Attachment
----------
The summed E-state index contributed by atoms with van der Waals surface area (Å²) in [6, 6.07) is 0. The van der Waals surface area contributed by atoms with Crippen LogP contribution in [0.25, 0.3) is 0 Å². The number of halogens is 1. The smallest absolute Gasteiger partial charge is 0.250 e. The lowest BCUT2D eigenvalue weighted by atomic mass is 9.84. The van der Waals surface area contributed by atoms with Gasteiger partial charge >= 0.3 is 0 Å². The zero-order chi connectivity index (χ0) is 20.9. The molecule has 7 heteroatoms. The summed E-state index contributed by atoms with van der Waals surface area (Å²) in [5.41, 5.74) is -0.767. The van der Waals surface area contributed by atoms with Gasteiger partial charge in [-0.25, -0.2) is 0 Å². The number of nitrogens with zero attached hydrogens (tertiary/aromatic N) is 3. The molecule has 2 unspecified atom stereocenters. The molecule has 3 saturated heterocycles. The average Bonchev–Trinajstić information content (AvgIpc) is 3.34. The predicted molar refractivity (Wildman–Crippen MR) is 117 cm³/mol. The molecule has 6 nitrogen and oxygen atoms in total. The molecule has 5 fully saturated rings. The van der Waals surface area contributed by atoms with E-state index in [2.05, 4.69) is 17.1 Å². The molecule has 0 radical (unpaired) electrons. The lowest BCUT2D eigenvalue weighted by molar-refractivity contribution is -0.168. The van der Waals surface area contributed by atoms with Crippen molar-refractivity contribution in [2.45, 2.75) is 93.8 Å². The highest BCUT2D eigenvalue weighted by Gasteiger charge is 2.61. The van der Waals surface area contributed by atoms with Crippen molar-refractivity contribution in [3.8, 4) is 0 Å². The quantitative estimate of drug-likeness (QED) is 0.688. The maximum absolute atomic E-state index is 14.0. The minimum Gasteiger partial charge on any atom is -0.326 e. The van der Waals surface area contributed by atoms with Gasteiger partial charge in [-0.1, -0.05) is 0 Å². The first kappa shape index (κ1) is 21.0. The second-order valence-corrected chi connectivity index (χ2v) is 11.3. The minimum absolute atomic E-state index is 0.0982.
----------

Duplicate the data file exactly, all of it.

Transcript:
The summed E-state index contributed by atoms with van der Waals surface area (Å²) in [6, 6.07) is 0. The van der Waals surface area contributed by atoms with Crippen LogP contribution in [0.25, 0.3) is 0 Å². The number of halogens is 1. The smallest absolute Gasteiger partial charge is 0.250 e. The lowest BCUT2D eigenvalue weighted by atomic mass is 9.84. The van der Waals surface area contributed by atoms with Gasteiger partial charge >= 0.3 is 0 Å². The zero-order chi connectivity index (χ0) is 20.9. The molecule has 7 heteroatoms. The summed E-state index contributed by atoms with van der Waals surface area (Å²) in [5.41, 5.74) is -0.767. The van der Waals surface area contributed by atoms with Gasteiger partial charge in [-0.25, -0.2) is 0 Å². The number of nitrogens with zero attached hydrogens (tertiary/aromatic N) is 3. The molecule has 2 unspecified atom stereocenters. The molecule has 3 saturated heterocycles. The average Bonchev–Trinajstić information content (AvgIpc) is 3.34. The predicted molar refractivity (Wildman–Crippen MR) is 117 cm³/mol. The molecule has 6 nitrogen and oxygen atoms in total. The molecule has 5 fully saturated rings. The van der Waals surface area contributed by atoms with E-state index in [2.05, 4.69) is 17.1 Å². The molecule has 0 radical (unpaired) electrons. The lowest BCUT2D eigenvalue weighted by molar-refractivity contribution is -0.168. The van der Waals surface area contributed by atoms with Crippen molar-refractivity contribution in [2.45, 2.75) is 93.8 Å². The highest BCUT2D eigenvalue weighted by Gasteiger charge is 2.61. The van der Waals surface area contributed by atoms with Crippen molar-refractivity contribution in [3.8, 4) is 0 Å². The quantitative estimate of drug-likeness (QED) is 0.688. The maximum absolute atomic E-state index is 14.0. The minimum Gasteiger partial charge on any atom is -0.326 e. The van der Waals surface area contributed by atoms with Gasteiger partial charge in [-0.1, -0.05) is 0 Å². The first kappa shape index (κ1) is 21.0. The second-order valence-corrected chi connectivity index (χ2v) is 11.3. The minimum absolute atomic E-state index is 0.0982.